Date: 17th July 2023
Author: Tim Hanley, EAPN Ireland
On July 19th, the Government will present its review of Ireland’s progress towards achieving the Sustainable Development Goals (SDGs) to the UN and all 193 member states at the High-Level Political Forum (HLPF) on Sustainable Development. The Government’s report makes for puzzling reading – including the claim Ireland is ‘achieving’ no poverty.
At a time when many people are struggling just to make ends meet and put food on the table – forced to choose between heating or eating – there is a stark difference between what will be reported and the very real and devastating impact of poverty, social exclusion on individuals and communities across Ireland.
Ireland has recently seen poverty and inequality levels increase significantly, and extreme poverty is becoming a growing reality for an increasing number of individuals and families in Ireland. Growing numbers of people depend on charities and foodbanks for support with basic necessities. Homelessness levels are at a record high with 12,441 people including 3,699 children in emergency accommodation in May. As a country, we have a long way to go achieve no poverty in any meaningful sense, and it is clear that we are failing to reach the furthest behind.
The Vincentian MESL Research Centre update for 2023 shows the costs of goods and services required to enable a socially acceptable Minimum Essential Standard of Living in Ireland have increased considerably. Its analysis found the incidence of income inadequacy has widened to more household types and is deepening in many cases.
The most recent official poverty figures, published in February this year by the Central Statistics Office (CSO) in its Survey on Income and Living Conditions (SILC) 2022, show poverty in Ireland has increased under each of the three poverty measurements – at risk of poverty, enforced deprivation, and consistent poverty – hardly indicative of a country ‘achieving’ no poverty.
Over 671,000 people in Ireland, or 13.1% of the population, were at risk or poverty and living below the national poverty line in 2022. Over 906,500 people, or 17.7% of the population, were experiencing enforced deprivation in 2022, a significant increase from 13.8% in 2021. More than 271,500 people, or 5.3% of the population, experienced both of these and so were living in consistent poverty, an increase of over 70,000 people from 2021. The data shows people who are unemployed, people unable to work due to long-standing health problems, lone parent households, and children continue to experience higher levels of poverty. Nearly 1 in 5 people aged 65 or over are at risk of poverty. By age, this represents the largest year on year increase in the at risk of poverty rate, up from 11.9% in 2021 to 19.0% in 2022.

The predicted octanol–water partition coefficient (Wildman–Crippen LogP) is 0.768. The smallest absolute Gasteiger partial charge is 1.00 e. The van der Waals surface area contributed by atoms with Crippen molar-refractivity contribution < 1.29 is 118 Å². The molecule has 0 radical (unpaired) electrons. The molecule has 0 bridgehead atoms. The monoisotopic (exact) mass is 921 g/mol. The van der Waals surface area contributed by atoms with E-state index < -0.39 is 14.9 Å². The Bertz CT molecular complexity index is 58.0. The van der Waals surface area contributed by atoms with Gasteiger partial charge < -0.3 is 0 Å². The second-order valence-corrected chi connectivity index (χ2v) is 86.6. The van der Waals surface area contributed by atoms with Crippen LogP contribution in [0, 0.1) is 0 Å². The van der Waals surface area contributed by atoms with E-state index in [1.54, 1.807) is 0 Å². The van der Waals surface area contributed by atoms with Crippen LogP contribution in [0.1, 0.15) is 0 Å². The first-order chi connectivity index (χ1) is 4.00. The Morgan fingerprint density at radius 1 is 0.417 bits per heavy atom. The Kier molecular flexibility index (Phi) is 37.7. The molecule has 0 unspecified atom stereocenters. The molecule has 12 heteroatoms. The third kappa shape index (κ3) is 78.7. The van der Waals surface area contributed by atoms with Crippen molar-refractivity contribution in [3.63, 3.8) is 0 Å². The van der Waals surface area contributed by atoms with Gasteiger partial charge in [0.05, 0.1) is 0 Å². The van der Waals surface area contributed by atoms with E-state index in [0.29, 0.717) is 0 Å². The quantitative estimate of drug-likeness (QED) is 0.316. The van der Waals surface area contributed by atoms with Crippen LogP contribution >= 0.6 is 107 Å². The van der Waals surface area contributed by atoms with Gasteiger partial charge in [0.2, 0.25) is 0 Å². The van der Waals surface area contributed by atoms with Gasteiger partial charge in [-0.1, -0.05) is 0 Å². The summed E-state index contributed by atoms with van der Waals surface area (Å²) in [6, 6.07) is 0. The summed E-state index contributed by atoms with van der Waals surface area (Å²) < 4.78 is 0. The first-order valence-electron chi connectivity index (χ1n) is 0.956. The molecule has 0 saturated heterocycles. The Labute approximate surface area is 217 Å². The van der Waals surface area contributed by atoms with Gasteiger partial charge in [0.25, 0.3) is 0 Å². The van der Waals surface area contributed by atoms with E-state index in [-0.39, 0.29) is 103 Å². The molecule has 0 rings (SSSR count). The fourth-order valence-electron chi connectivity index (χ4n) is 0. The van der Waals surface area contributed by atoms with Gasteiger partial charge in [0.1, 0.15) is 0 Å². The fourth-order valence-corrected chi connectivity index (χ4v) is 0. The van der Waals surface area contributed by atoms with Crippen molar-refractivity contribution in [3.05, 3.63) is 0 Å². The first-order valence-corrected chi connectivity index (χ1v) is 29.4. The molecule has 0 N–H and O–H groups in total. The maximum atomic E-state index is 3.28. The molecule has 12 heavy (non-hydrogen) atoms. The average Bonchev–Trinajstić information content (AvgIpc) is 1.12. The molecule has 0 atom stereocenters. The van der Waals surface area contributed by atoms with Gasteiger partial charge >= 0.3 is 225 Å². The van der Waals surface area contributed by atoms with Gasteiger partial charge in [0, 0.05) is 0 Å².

Two underlying principles underpin the SDGs: to leave no one behind and to reach the furthest behind first. In this context, it is crucial to remember many groups in society disproportionately affected by poverty and social exclusion are not included in these official statistics, including people with disabilities, Travellers, Roma, migrants and other ethnic minorities, and people experiencing homelessness. These figures also cannot tell us about the impact poverty has on people or communities, including disadvantaged socio-economic communities.
The review raises questions about how Ireland is measuring its progress towards achieving no poverty. For example, the international poverty line, while important for the poorest countries, is a meaningless measure when it comes to assessing progress towards achieving ‘No Poverty’ in Ireland. Its use in bolstering the Government’s claim that Ireland is achieving no poverty in its report to the United Nations on the SDGs points to the need for relevant and tailored measures to ensure an accurate and useful picture of where we stand. This is crucial in order to develop a clear vision of the steps needed for Ireland to deliver real progress on its poverty targets. In this regard, we should consider following the approach of Finland as world leader in the development of nationally relevant monitoring and reporting of progress towards achieving the SDGs.
The upcoming Budget 2024 provides an opportunity for the Irish Government to make real progress toward achieving no poverty, as well as to strengthen and prioritise political leadership for the SDGs more broadly. It must match its commitments with actions, through ensuring the sufficient resourcing of full SDG implementation, and proofing all policy and financial decisions to ensure alignment with SDG targets. For Ireland to meet its SDG commitments, we need a genuinely integrated strategy across all relevant policies. The Government must show that it is serious about achieving no poverty, about leaving no one behind, and about reaching those furthest behind first. There must be a clear focus on and concrete commitments and measures towards tackling income inadequacy, the availability and affordability of quality services and supports, and the opportunity to access a living wage and decent work.
See below screenshots taken from Ireland’s second Voluntary Nation Review (VNR) on the SDGs.